Time for a positive emphasis
By Roger Childs
The reign of the arrogant Maggie Barry is now over and the new Minister is Green MP Eugenie Sage.
The former Minister was a staunch advocate of 1080 poisoning and also helped launch the ludicrously named Predator Free New Zealand.
Hopefully with the new government in office and fresh leadership in the Department of Conservation (DoC), there can be a shift in policy from killing to preservation.
A recent letter to the editor of the DomPost, from a Kapiti resident, quoted figures from DoC about the many deaths of bird of the year kea, from 1080 poisoning.
The carnage needs to stop.
Stop poisoning the land
The sad reality is that over 50 years of dropping sodium fluoroacetate has probably killed more birds than it has saved. Unfortunately, DoC nailed its colours to the mast in the late 20th century and would obviously suffer a huge loss of face if it admitted that it had been wrong all these years.
However, they need to put themselves through it for the sake of the wildlife. Obviously there are vested interests in the 1080 industry who won’t be happy.
Some time ago Investigate ran an article called What’s Up Doc? questioning the wisdom of continuing to use 1080 when most of the world bans it. Unfortunately mainstream media are reluctant to cover the topic, a situation that is timid and very sad.
New Zealand First supports a ban, and hopefully Minister Sage can bite the bullet.
Time to end the Predator Free New Zealand nonsense
Predator: an animal that hunts, eats and kills other animals. Cambridge Dictionary
The natural world of fauna is based around food chains and predators. It is a reality of nature that big birds/animals/fish/insects eat smaller ones. So the name for the programme to get rid of pests is illogical and has made the country a laughing stock in the scientific world.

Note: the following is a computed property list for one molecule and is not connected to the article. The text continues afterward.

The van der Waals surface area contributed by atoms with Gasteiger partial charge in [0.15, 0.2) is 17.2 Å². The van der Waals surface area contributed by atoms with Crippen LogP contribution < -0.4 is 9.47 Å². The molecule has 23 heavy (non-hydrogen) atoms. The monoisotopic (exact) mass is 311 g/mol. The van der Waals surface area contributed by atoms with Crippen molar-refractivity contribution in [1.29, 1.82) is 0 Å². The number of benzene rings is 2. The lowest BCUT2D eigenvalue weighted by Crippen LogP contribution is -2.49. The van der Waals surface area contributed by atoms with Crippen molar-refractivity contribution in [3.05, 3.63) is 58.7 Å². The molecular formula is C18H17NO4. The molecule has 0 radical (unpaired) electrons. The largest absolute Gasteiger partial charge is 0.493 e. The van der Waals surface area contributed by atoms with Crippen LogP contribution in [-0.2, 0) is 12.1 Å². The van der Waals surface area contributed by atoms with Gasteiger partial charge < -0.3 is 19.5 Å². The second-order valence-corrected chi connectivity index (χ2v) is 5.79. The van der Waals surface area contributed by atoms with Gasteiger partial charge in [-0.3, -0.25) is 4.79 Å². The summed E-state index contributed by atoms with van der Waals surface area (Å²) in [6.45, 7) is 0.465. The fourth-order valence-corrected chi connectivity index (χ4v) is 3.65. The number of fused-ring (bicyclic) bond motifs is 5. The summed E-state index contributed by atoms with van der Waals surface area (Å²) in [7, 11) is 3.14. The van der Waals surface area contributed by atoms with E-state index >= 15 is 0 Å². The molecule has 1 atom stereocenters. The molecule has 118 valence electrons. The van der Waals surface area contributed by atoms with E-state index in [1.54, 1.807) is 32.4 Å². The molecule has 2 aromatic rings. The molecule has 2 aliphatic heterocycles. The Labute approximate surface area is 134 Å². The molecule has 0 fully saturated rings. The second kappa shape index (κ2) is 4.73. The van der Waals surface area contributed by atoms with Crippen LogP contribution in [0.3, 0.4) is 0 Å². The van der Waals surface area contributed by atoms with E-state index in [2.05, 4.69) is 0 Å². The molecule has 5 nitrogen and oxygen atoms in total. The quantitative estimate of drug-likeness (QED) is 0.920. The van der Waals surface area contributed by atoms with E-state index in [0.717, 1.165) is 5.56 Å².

One of the key targets for Predator Free New Zealand is the possum which as a herbivore is no predator. It is also an important resource.
Possum industries employ 1500 people and earn more than $130 million each year. Demand for products such as clothing, gloves, footwear, furnishing, cat food and dog rolls is increasing.
So Eugenie, let’s terminate Predator Free New Zealand and give the possum a fair go!
Common sense about exotics
In recent years there has been a big push to plant native trees, shrubs and flaxes. Hundreds of conservation organisations around the country have been working hard to increase the greening of New Zealand. This is great, but often there has been a reluctance to plant exotics.
Some of the organisations have been called restoration groups, but this term makes no sense as there is no way that we can restore the massive areas of forests early Polynesian immigrants, and later British and European settlers, burned and cleared.
We have a huge forestry industry which is largely based on a tree that is native to northern California. No-one is suggesting rooting these out.
Let’s get a balance on what we plant and acknowledge that the tree covered environment of centuries ago cannot be restored.
Obviously it is desirable to reduce gorse, wild blackberry and some other undesirable imports, but let’s support the concept that a mixed pattern of native and exotic flora and fauna in our ecosystem, is a very acceptable reality.
Hopefully our new Minister of Conservation can provide leadership in promoting practical and sensible environmental policies in relation to 1080, Predator Free NZ and exotic planting.